Sunday, November 25, 2007


Breezed through Vonnegut’s Timequake this weekend, a whimsical, esoteric, moralistic and funny page-turner. Two relevant (to this blog) morsels to share:

First, Vonnegut’s recap of an interaction with his alter ego (Kilgore Trout):

The first story Trout had to rewrite after the timequake zapped him back to 1991, he told me, was called “Dog’s Breakfast.” It was about a mad scientist named Fleon Sunoco, who was doing research at the NIH. Dr. Sunoco believed really smart people had little radio receivers in their heads, and were getting their bright ideas from somewhere else.

“The smarties had to be getting outside help,” Trout said to me at Xanadu. While impersonating the mad Sunoco, Trout himself seemd convinced that there was a great big computer somewhere, which, by means of radio, had told Pythagoras about right triangles, and Newton about gravity, and Darwin about evolution, and Pasteur about germs, and Einstein about relativity, and on and on.

“That computer, wherever it is, whatever it is, while pretending to help us, may actually be trying to kill us dummies with too much to think about,” said Kilgore Trout.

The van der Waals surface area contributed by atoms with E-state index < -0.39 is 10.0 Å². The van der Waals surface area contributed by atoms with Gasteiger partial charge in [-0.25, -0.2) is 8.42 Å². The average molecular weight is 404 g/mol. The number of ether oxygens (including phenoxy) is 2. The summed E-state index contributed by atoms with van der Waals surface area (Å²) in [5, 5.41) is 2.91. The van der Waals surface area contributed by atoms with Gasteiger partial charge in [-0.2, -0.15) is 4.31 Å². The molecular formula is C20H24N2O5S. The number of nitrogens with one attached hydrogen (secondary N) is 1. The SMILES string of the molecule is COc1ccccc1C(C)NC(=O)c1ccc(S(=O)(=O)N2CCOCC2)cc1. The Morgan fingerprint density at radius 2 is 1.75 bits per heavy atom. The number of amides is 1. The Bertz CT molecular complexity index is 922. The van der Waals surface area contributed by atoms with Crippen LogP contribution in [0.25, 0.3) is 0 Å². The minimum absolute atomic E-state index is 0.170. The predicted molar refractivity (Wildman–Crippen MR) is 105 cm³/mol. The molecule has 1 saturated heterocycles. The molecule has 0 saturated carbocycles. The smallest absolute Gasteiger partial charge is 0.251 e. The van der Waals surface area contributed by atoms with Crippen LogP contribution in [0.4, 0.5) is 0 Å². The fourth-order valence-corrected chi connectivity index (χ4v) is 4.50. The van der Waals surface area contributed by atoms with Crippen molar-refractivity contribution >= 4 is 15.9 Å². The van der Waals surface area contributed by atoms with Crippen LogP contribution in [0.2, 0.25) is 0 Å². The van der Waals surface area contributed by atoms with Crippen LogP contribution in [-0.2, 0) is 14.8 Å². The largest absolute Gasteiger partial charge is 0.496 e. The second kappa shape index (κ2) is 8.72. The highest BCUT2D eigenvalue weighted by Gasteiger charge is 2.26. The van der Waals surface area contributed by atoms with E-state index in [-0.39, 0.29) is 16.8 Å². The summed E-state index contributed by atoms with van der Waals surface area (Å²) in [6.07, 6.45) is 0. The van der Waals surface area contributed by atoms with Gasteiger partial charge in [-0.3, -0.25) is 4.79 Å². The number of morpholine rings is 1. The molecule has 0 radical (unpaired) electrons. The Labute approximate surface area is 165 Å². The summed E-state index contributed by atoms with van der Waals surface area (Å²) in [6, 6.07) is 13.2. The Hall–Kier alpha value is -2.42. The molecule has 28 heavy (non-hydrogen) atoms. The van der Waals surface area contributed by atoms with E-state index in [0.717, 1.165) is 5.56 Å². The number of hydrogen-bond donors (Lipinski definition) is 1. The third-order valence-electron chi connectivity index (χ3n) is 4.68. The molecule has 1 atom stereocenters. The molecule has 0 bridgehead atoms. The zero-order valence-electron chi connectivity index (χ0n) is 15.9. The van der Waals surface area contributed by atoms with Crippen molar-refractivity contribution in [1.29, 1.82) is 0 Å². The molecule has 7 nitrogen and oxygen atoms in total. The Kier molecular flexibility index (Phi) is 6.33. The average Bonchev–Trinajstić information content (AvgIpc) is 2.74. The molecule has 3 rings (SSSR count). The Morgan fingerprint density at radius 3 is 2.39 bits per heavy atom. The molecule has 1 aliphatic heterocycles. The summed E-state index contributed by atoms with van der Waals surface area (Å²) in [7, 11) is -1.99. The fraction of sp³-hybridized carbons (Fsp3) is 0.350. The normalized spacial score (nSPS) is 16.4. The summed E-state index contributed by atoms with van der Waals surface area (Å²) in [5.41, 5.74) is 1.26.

Next, more Trout:
Only after he had completed his own absorbing business, the story, was Trout at liberty to notice what the outside world, or, indeed, the Universe, might be doing now, if anything. And as a man without a culture or a society, he was uniquely free to apply Occam’s Razor, or, if you like, the Law of Parsimony, to virtually any situation, to wit: The simplest explanation of a phenomenon is, nine times out of ten, say, truer than a really fancy one.
Reminded me of Blink, along with myriad rants herein about simplicity. Intrigued by the nonfiction of Vonnegut’s creative nonfiction, I Wiki’d deeper:
Occam's razor (sometimes spelled Ockham's razor) is a principle attributed to the 14th-century English logician and Franciscan friar William of Ockham. The principle states that the explanation of any phenomenon should make as few assumptions as possible, eliminating those that make no difference in the observable predictions of the explanatory hypothesis or theory. The principle is often expressed in Latin as the lex parsimoniae ("law of parsimony" or "law of succinctness"): "entia non sunt multiplicanda praeter necessitatem", or "entities should not be multiplied beyond necessity".

This is often paraphrased as "All other things being equal, the simplest solution is the best." In other words, when multiple competing theories are equal in other respects, the principle recommends selecting the theory that introduces the fewest assumptions and postulates the fewest entities. It is in this sense that Occam's razor is usually understood.

Originally a tenet of the reductionist philosophy of nominalism, it is more often taken today as a heuristic maxim (rule of thumb) that advises economy, parsimony, or simplicity …

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